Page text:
Now for something completely different. Can any kind reader recall what this sound is, and where it comes from? A clue. A mis - spent youth in the 1980's will definitely help.

There are quite a few anniversaries coming up over the next couple of years. One that has taken place this week is the 30th Anniversary of the launch of the IBM 5150 computer. Not heard of it? You might know it better as the PC. Yup. Thirty years of the Personal Computer, as launched by IBM, who thought it was going to be a fad that would not sell many small computers. They wanted to get back to the "serious" business of selling System 370 "big iron" mainframes to government and big business. When the then fledgeling Microsoft wrote MS DOS and MS Basic for the 5150, they insisted that they retain the rights to sell the applications elsewhere to other customers. IBM agreed, saying "no problem, the money's in the hardware - nobody's going to make a fortune selling software" (!)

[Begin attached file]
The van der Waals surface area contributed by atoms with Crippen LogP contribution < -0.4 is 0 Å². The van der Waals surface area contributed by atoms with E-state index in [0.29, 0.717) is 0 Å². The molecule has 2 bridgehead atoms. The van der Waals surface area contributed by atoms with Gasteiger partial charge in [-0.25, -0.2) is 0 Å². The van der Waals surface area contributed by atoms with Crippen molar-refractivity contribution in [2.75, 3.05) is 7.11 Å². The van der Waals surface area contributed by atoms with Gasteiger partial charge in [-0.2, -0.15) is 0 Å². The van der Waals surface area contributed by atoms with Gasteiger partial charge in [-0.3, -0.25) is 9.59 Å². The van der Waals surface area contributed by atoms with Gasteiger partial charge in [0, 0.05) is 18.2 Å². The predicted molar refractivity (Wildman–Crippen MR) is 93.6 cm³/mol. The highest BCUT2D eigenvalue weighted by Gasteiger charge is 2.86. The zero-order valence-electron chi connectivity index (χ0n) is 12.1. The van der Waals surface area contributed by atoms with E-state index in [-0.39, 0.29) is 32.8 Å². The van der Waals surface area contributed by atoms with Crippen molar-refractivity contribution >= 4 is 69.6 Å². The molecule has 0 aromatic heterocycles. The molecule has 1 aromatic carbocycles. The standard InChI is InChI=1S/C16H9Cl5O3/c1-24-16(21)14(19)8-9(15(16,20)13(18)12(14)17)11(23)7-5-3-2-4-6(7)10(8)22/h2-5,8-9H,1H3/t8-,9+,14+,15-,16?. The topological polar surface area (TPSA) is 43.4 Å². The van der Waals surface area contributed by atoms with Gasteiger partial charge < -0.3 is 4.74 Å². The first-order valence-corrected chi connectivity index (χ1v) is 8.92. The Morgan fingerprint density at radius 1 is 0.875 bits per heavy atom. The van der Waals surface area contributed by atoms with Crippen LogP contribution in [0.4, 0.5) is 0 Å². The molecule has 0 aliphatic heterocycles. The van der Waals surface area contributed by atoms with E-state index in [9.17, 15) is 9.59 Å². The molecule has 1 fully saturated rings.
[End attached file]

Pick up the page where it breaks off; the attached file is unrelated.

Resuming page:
The ironic thing was, the 5150 was no great technical shakes when it came out. It was cobbled together from generic components "off the shelf, and even for its' day it was a pretty poor performer - it was also eye wateringly expensive. A sample specification and price sheet is below (click for a larger version). Its' weaknesses were actually its' strength - it was open and modular, and IBM actively encouraged third parties to create hardware and software to work with the system. It was also blessed with a small blue badge with "IBM" on it. Back in the day the phrase "No - one ever got fired for buying IBM" was common. Even for its' time, the machine was relatively low powered and clunky. It did have a very nice clicky keyboard action, and was both solid and reliable - and if it did for any reason break down, IBM's famous high quality engineering service would have it up and running again - as long as you could afford their high support contract charges. Businesses lapped up the model, and its' higher powered siblings. Compaq famously reverse engineered much of the then fairly pedestrian IBM PC technology, and the whole "IBM Compatible" industry took off. Every PC in use around the world today can directly trace its' DNA back to the original IBM 5150. You can read more about the origins of this remarkable piece of technology by clicking here.